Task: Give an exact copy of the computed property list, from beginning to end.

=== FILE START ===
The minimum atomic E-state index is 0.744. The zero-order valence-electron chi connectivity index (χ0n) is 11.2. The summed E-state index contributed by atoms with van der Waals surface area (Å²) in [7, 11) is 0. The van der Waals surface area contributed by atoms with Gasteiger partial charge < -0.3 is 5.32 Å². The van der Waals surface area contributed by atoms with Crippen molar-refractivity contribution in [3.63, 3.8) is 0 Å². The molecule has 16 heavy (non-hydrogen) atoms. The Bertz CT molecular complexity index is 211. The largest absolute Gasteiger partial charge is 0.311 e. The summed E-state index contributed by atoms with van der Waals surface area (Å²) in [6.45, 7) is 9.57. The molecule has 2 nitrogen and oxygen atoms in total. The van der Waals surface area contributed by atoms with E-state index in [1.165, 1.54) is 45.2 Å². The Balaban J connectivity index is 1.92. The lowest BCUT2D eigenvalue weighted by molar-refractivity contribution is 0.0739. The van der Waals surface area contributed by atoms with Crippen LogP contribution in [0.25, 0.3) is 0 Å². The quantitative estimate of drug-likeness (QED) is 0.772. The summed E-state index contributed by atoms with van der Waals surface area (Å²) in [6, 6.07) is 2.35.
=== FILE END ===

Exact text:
The minimum atomic E-state index is 0.744. The zero-order valence-electron chi connectivity index (χ0n) is 11.2. The summed E-state index contributed by atoms with van der Waals surface area (Å²) in [7, 11) is 0. The van der Waals surface area contributed by atoms with Gasteiger partial charge < -0.3 is 5.32 Å². The van der Waals surface area contributed by atoms with Crippen molar-refractivity contribution in [3.63, 3.8) is 0 Å². The molecule has 16 heavy (non-hydrogen) atoms. The Bertz CT molecular complexity index is 211. The largest absolute Gasteiger partial charge is 0.311 e. The summed E-state index contributed by atoms with van der Waals surface area (Å²) in [6.45, 7) is 9.57. The molecule has 2 nitrogen and oxygen atoms in total. The van der Waals surface area contributed by atoms with E-state index in [1.165, 1.54) is 45.2 Å². The Balaban J connectivity index is 1.92. The lowest BCUT2D eigenvalue weighted by molar-refractivity contribution is 0.0739. The van der Waals surface area contributed by atoms with Crippen LogP contribution in [0.25, 0.3) is 0 Å². The quantitative estimate of drug-likeness (QED) is 0.772. The summed E-state index contributed by atoms with van der Waals surface area (Å²) in [6, 6.07) is 2.35.